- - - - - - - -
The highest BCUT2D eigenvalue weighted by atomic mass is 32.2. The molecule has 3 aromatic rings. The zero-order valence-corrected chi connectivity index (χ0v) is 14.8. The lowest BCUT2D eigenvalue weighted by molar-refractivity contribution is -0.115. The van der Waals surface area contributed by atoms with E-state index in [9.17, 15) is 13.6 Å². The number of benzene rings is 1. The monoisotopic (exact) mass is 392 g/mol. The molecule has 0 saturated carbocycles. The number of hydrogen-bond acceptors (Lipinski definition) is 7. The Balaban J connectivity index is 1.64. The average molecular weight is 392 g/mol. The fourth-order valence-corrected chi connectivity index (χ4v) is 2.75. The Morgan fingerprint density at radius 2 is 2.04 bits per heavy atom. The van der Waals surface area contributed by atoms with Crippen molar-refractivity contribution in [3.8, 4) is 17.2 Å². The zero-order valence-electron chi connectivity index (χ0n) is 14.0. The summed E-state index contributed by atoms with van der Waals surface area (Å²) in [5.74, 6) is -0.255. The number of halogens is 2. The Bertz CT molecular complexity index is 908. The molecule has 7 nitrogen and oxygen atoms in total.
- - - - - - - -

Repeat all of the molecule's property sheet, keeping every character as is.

The highest BCUT2D eigenvalue weighted by atomic mass is 32.2. The molecule has 3 aromatic rings. The zero-order valence-corrected chi connectivity index (χ0v) is 14.8. The lowest BCUT2D eigenvalue weighted by molar-refractivity contribution is -0.115. The van der Waals surface area contributed by atoms with E-state index in [9.17, 15) is 13.6 Å². The number of benzene rings is 1. The monoisotopic (exact) mass is 392 g/mol. The molecule has 0 saturated carbocycles. The number of hydrogen-bond acceptors (Lipinski definition) is 7. The Balaban J connectivity index is 1.64. The average molecular weight is 392 g/mol. The fourth-order valence-corrected chi connectivity index (χ4v) is 2.75. The Morgan fingerprint density at radius 2 is 2.04 bits per heavy atom. The van der Waals surface area contributed by atoms with Crippen molar-refractivity contribution in [3.8, 4) is 17.2 Å². The zero-order valence-electron chi connectivity index (χ0n) is 14.0. The summed E-state index contributed by atoms with van der Waals surface area (Å²) in [5.74, 6) is -0.255. The number of halogens is 2. The Bertz CT molecular complexity index is 908. The molecule has 7 nitrogen and oxygen atoms in total.